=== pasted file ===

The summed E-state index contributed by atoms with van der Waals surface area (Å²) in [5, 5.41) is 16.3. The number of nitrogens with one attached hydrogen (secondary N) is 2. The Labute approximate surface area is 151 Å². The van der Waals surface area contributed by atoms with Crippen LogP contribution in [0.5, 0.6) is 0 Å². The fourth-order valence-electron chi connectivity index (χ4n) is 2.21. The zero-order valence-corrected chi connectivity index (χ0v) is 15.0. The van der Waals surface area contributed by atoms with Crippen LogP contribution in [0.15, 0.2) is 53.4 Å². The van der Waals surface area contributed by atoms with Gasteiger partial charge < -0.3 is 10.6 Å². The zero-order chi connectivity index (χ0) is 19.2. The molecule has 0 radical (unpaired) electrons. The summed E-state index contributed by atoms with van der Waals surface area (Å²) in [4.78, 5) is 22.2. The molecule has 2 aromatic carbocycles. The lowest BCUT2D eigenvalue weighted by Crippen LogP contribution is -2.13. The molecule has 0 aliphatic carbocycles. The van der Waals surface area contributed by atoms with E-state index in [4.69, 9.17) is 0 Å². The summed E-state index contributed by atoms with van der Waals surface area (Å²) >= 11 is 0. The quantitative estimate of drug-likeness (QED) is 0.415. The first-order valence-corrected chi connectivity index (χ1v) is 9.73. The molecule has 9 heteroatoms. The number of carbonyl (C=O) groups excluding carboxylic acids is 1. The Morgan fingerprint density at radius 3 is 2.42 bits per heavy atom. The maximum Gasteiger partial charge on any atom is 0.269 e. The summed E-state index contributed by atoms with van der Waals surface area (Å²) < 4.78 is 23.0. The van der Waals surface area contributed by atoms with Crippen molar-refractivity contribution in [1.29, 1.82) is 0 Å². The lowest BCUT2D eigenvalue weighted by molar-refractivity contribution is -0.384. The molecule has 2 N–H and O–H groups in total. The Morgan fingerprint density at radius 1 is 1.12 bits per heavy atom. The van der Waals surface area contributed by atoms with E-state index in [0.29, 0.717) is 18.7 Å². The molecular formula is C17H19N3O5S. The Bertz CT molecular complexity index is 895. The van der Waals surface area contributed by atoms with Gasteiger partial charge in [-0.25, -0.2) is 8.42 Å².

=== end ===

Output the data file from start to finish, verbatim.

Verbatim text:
The summed E-state index contributed by atoms with van der Waals surface area (Å²) in [5, 5.41) is 16.3. The number of nitrogens with one attached hydrogen (secondary N) is 2. The Labute approximate surface area is 151 Å². The van der Waals surface area contributed by atoms with Crippen LogP contribution in [0.5, 0.6) is 0 Å². The fourth-order valence-electron chi connectivity index (χ4n) is 2.21. The zero-order valence-corrected chi connectivity index (χ0v) is 15.0. The van der Waals surface area contributed by atoms with Crippen LogP contribution in [0.15, 0.2) is 53.4 Å². The van der Waals surface area contributed by atoms with Gasteiger partial charge < -0.3 is 10.6 Å². The zero-order chi connectivity index (χ0) is 19.2. The molecule has 0 radical (unpaired) electrons. The summed E-state index contributed by atoms with van der Waals surface area (Å²) in [4.78, 5) is 22.2. The molecule has 2 aromatic carbocycles. The lowest BCUT2D eigenvalue weighted by Crippen LogP contribution is -2.13. The molecule has 0 aliphatic carbocycles. The van der Waals surface area contributed by atoms with E-state index in [4.69, 9.17) is 0 Å². The summed E-state index contributed by atoms with van der Waals surface area (Å²) >= 11 is 0. The quantitative estimate of drug-likeness (QED) is 0.415. The first-order valence-corrected chi connectivity index (χ1v) is 9.73. The molecule has 9 heteroatoms. The number of carbonyl (C=O) groups excluding carboxylic acids is 1. The Morgan fingerprint density at radius 3 is 2.42 bits per heavy atom. The maximum Gasteiger partial charge on any atom is 0.269 e. The summed E-state index contributed by atoms with van der Waals surface area (Å²) < 4.78 is 23.0. The van der Waals surface area contributed by atoms with Crippen molar-refractivity contribution in [1.29, 1.82) is 0 Å². The lowest BCUT2D eigenvalue weighted by molar-refractivity contribution is -0.384. The molecule has 2 N–H and O–H groups in total. The Morgan fingerprint density at radius 1 is 1.12 bits per heavy atom. The van der Waals surface area contributed by atoms with E-state index in [0.29, 0.717) is 18.7 Å². The molecular formula is C17H19N3O5S. The Bertz CT molecular complexity index is 895. The van der Waals surface area contributed by atoms with Gasteiger partial charge in [-0.25, -0.2) is 8.42 Å².